Researchers Turn off Peanut Allergy In Mice
October 12, 2011

Researchers Turn Off Peanut Allergy In Mice

According to a new preclinical study, researchers have turned off peanut allergy by tricking the immune system.

Researchers attached peanut proteins onto blood cells and reintroduced them to the body.  This method could one day be able to target more than one food allergy at a time.

"We think we've found a way to safely and rapidly turn off the allergic response to food allergies," Paul Bryce, an assistant professor of medicine in the division of allergy-immunology at Northwestern University Feinberg School of Medicine, said in a press release.

This is the first time this method for creating tolerance in the immune system has been used in allergic diseases.

The approach also helps create a normal, balanced immune system by increasing the number of regulatory T cells.  These cells are important for recognizing the peanut proteins as normal.

"T cells come in different 'flavors'," Bryce said. "This method turns off the dangerous Th2 T cell that causes the allergy and expands the good, calming regulatory T cells. We are supposed to be able to eat peanuts. We've restored this tolerance to the immune system."

The team attached peanut proteins onto white blood cells of mice and infused them back into the rodents.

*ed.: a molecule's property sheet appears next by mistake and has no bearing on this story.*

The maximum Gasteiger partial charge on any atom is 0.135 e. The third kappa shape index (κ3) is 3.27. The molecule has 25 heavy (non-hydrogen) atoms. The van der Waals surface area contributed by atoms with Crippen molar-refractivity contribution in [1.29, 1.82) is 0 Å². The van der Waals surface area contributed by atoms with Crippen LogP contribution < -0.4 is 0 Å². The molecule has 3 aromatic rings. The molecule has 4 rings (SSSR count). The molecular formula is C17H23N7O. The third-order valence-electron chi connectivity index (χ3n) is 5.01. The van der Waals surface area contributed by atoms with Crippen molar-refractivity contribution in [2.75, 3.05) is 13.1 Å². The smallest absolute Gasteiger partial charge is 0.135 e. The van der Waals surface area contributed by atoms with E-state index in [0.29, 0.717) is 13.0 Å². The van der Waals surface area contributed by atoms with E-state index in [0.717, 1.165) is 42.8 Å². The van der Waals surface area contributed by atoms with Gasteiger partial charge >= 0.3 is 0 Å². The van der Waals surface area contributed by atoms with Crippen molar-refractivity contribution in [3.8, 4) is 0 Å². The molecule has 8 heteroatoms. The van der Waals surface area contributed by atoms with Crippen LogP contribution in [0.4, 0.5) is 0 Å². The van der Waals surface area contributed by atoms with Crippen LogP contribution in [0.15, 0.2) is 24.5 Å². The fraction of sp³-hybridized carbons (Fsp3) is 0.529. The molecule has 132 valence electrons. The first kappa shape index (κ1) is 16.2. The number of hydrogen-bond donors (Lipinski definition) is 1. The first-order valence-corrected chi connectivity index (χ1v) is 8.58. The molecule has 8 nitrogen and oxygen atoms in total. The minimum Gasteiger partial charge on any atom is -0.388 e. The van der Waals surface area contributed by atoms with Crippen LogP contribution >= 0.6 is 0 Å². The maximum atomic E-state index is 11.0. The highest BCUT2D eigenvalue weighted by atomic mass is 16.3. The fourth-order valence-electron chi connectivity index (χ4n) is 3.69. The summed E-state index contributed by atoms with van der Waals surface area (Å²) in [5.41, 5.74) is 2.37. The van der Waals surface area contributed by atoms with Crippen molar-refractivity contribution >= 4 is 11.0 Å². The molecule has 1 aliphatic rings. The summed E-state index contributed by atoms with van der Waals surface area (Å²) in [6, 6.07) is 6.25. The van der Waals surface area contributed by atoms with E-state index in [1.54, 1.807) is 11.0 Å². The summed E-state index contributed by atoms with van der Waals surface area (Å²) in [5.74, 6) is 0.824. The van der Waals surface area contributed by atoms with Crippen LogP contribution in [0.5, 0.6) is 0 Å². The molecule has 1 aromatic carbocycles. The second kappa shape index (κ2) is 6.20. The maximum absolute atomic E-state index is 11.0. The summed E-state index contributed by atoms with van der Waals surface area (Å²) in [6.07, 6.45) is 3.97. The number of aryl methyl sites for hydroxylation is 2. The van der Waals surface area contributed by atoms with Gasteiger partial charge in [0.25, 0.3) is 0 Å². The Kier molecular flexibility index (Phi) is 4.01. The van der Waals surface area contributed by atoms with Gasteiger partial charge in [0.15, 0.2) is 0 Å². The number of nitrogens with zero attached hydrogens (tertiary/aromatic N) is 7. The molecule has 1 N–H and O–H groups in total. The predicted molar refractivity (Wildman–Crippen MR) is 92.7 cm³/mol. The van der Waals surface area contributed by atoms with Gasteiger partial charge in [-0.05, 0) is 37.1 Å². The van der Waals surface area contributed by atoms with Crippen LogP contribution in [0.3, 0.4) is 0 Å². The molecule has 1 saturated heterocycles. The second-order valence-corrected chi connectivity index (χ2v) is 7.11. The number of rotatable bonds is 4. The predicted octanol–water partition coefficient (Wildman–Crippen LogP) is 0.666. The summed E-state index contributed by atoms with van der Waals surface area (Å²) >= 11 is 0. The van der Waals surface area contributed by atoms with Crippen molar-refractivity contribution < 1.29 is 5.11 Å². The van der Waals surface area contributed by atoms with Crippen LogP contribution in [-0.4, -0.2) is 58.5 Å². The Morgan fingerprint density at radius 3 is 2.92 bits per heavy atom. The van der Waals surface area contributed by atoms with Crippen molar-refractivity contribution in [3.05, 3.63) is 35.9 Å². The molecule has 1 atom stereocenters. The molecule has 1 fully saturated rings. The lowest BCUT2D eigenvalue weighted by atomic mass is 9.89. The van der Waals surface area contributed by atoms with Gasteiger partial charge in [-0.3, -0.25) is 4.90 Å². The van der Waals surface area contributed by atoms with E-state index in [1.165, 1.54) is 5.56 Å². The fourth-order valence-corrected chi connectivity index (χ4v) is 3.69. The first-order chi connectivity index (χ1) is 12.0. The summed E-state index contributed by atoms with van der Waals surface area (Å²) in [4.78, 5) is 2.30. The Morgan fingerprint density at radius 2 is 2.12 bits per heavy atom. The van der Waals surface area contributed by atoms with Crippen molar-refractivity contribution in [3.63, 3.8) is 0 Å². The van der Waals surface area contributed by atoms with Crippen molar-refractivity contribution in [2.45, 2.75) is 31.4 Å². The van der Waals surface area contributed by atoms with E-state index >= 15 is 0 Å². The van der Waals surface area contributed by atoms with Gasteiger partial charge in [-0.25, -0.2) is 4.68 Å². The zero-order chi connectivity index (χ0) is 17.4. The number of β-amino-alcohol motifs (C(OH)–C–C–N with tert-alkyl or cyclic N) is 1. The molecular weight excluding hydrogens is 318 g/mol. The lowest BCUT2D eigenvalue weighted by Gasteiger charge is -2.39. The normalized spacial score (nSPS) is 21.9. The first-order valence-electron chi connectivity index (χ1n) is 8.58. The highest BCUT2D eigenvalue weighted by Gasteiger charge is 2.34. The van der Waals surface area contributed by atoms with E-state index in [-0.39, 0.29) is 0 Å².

After two treatments, the mice were fed a peanut extract and did not show any life-threatening allergic reaction to it because their immune system now recognized the protein as safe.

"Their immune system saw the peanut protein as perfectly normal because it was already presented on the white blood cells," Bryce said. "Without the treatment, these animals would have gone into anaphylactic shock."

The researchers used an egg protein in a second part of the study.  They attached the proteins to white blood cells and infused the cells back into the mice, just like the peanut proteins.

The mice were then given a taste of egg, and their lungs did not become inflamed, which is a reaction most suffer from an egg allergy.

"This is an exciting new way in which we can regulate specific allergic diseases and may eventually be used in a clinical setting for patients," Stephen Miller, the Judy Gugenheim Research Professor at the Feinberg School, said in a press release.

The study was published in the Journal of Immunology.


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